The Army is letting its hair down a little, so to speak, announcing several changes to grooming requirements Tuesday in an effort to foster inclusion and diversity in the ranks.

The updated regulations will take effect at the end of February. The new guidelines will allow women to wear a short ponytail if their hair does not have the texture or length for a bun. The Army is also removing the minimum hair length for female soldiers, and will permit two hairstyles to be worn at once — “locks” (twisted braids) and a bun, for instance.

“We know that inclusive grooming standards help to foster and retain the best talent,” said Lieutenant General Gary Brito, the deputy chief of staff of the Army.

The grooming regulations were last updated significantly in 2017, when the Army removed the ban on female locks. The last update affected Black women with afro-textured hair, in particular, and the new updates expand on the 2017 change.

The new guidelines have come about as the result of a July 2020 directive by then-Defense Secretary Mark Esper to investigate whether some of the Army’s grooming regulations were offensive.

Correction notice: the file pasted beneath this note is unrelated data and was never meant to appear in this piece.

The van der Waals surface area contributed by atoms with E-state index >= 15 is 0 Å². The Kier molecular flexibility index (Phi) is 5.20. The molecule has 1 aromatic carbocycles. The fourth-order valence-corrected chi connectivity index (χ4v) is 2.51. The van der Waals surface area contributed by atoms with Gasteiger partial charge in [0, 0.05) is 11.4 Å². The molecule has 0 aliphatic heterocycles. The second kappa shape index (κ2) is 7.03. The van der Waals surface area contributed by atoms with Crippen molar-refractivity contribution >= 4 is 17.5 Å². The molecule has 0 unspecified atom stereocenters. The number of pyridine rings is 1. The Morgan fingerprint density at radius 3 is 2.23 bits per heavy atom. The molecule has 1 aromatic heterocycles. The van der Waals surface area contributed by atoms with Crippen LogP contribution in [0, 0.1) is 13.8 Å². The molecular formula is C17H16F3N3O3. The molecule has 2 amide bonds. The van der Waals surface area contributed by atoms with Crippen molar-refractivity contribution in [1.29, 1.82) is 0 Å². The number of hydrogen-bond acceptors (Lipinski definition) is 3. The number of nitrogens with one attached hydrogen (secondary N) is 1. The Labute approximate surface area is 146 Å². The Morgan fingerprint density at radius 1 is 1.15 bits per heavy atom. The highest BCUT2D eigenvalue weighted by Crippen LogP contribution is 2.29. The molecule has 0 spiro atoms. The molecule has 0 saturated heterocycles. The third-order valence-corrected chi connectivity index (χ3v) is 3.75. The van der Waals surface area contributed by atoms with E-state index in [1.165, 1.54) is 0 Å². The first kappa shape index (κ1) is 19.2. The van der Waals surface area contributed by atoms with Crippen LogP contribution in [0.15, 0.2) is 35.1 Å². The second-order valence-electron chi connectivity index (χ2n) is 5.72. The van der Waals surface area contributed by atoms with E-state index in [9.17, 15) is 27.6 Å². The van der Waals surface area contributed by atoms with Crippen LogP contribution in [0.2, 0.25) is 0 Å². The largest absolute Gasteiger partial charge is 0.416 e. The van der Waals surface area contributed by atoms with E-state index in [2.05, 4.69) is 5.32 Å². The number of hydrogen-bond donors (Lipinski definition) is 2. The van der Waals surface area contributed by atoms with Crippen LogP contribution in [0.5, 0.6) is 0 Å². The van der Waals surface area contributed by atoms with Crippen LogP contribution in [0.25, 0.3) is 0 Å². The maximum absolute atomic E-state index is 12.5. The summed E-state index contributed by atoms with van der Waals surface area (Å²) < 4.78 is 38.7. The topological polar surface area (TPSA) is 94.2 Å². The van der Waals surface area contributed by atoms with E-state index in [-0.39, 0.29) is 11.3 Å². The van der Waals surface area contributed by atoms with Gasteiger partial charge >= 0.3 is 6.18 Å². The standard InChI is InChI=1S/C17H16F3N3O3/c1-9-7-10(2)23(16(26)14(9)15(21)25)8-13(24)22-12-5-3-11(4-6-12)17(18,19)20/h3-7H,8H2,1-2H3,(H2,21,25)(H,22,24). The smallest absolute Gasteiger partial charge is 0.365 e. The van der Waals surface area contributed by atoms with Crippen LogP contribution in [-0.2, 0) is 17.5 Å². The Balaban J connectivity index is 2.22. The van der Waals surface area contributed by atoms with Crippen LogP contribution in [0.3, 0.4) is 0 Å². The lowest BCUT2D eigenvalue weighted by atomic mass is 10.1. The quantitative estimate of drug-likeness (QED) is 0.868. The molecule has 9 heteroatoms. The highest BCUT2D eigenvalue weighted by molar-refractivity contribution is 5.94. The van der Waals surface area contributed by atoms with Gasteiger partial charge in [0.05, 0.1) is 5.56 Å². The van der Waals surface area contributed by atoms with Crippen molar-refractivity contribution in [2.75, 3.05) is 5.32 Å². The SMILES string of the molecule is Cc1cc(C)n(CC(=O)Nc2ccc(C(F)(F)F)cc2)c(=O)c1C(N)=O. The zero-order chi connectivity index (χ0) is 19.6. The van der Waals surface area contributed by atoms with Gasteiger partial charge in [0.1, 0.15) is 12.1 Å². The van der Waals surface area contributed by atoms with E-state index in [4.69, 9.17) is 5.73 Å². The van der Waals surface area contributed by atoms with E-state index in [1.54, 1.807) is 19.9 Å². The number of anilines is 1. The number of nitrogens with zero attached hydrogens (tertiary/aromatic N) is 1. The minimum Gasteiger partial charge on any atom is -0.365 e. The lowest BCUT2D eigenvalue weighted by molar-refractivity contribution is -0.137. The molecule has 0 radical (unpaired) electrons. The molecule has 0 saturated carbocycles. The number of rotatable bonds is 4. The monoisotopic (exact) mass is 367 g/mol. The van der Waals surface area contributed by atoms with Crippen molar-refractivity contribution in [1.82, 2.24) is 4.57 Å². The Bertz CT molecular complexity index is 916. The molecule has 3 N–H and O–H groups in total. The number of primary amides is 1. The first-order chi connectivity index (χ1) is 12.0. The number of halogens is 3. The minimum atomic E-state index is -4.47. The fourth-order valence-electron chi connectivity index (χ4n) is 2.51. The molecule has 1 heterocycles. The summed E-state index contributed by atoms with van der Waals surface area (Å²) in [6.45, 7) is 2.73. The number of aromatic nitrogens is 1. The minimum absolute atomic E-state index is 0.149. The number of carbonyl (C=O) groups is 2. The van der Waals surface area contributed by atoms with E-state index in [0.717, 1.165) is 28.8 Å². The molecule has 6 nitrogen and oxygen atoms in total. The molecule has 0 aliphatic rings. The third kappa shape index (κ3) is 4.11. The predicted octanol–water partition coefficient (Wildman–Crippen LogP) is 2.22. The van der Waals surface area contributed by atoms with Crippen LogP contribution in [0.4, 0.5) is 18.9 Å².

A review panel of 15 females and two men looked at the proposed recommendations with input from expert dermatologists, a psychologist and an equal opportunity adviser.

In a briefing with reporters, Sergeant Major Brian Sanders of the G-1 Uniform Policy Branch said the dermatologists on the panel emphasized that they see Black women on a regular basis who are affected by traction alopecia, that is, hair loss associated with restrictive hair styles like the tight bun that the Army required. They explained that multiple hairstyles, like locks and a bun, as well as a short ponytail policy, could alleviate this problem.

Female soldiers will also be able to wear long ponytails in utility uniforms when conducting physical training or wearing tactical equipment. Earrings in combat uniform will be allowed for the first time ever — limited to gold, silver, or diamond earrings. Pearl earrings are permitted for formal occasions.

Many of the changes are geared toward women, since the make-up of the panel was primarily female. But the panel also suggested some gender-neutral updates.

It recommended that both female and male soldiers be allowed to have highlights in their hair if the colors are not extreme and the colors look natural. The regulations also allow for fingernail polish that is not too extreme for females as well as clear nail polish for men, especially those who are constantly exposed to harsh chemicals.

Tuesday’s changes also demand that the words “Fu Manchu” and “Mohawk” be removed from regulations. The styles are still not permitted, but the regulations won’t use the phrases, which have racist connotations.